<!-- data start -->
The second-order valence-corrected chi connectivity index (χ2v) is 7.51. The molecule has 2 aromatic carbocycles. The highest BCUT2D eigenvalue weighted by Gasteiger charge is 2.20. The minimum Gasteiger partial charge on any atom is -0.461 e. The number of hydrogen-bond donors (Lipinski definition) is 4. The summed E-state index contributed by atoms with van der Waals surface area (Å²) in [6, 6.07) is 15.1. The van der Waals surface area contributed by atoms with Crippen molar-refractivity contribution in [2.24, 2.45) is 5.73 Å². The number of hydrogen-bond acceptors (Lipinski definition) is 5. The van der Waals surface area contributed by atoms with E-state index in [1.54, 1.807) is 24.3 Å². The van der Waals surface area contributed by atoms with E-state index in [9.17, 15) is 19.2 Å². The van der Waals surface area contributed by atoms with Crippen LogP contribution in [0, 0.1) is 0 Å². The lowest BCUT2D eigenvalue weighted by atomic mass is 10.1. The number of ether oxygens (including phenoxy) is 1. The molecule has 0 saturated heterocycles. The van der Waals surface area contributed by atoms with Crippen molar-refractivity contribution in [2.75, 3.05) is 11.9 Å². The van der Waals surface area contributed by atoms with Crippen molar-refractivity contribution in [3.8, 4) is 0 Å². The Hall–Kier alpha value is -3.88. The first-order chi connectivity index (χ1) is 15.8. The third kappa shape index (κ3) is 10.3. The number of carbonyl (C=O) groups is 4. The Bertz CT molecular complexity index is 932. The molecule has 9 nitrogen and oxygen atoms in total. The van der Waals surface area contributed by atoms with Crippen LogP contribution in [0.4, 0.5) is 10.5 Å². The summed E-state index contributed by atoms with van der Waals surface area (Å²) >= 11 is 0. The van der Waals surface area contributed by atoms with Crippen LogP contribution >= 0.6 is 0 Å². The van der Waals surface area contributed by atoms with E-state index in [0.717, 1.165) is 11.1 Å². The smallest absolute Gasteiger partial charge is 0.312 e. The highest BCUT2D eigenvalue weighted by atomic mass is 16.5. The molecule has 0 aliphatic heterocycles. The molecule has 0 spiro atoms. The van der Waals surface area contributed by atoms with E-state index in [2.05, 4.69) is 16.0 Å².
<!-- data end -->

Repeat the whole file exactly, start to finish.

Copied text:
The second-order valence-corrected chi connectivity index (χ2v) is 7.51. The molecule has 2 aromatic carbocycles. The highest BCUT2D eigenvalue weighted by Gasteiger charge is 2.20. The minimum Gasteiger partial charge on any atom is -0.461 e. The number of hydrogen-bond donors (Lipinski definition) is 4. The summed E-state index contributed by atoms with van der Waals surface area (Å²) in [6, 6.07) is 15.1. The van der Waals surface area contributed by atoms with Crippen molar-refractivity contribution in [2.24, 2.45) is 5.73 Å². The number of hydrogen-bond acceptors (Lipinski definition) is 5. The van der Waals surface area contributed by atoms with E-state index in [1.54, 1.807) is 24.3 Å². The van der Waals surface area contributed by atoms with E-state index in [9.17, 15) is 19.2 Å². The van der Waals surface area contributed by atoms with Crippen LogP contribution in [0, 0.1) is 0 Å². The lowest BCUT2D eigenvalue weighted by atomic mass is 10.1. The number of ether oxygens (including phenoxy) is 1. The molecule has 0 saturated heterocycles. The van der Waals surface area contributed by atoms with Crippen molar-refractivity contribution in [2.75, 3.05) is 11.9 Å². The van der Waals surface area contributed by atoms with Crippen molar-refractivity contribution in [3.8, 4) is 0 Å². The Hall–Kier alpha value is -3.88. The first-order chi connectivity index (χ1) is 15.8. The third kappa shape index (κ3) is 10.3. The number of carbonyl (C=O) groups is 4. The Bertz CT molecular complexity index is 932. The molecule has 9 nitrogen and oxygen atoms in total. The van der Waals surface area contributed by atoms with Crippen LogP contribution in [0.4, 0.5) is 10.5 Å². The summed E-state index contributed by atoms with van der Waals surface area (Å²) >= 11 is 0. The van der Waals surface area contributed by atoms with Crippen LogP contribution >= 0.6 is 0 Å². The van der Waals surface area contributed by atoms with E-state index in [0.717, 1.165) is 11.1 Å². The smallest absolute Gasteiger partial charge is 0.312 e. The highest BCUT2D eigenvalue weighted by atomic mass is 16.5. The molecule has 0 aliphatic heterocycles. The molecule has 0 spiro atoms. The van der Waals surface area contributed by atoms with E-state index in [2.05, 4.69) is 16.0 Å².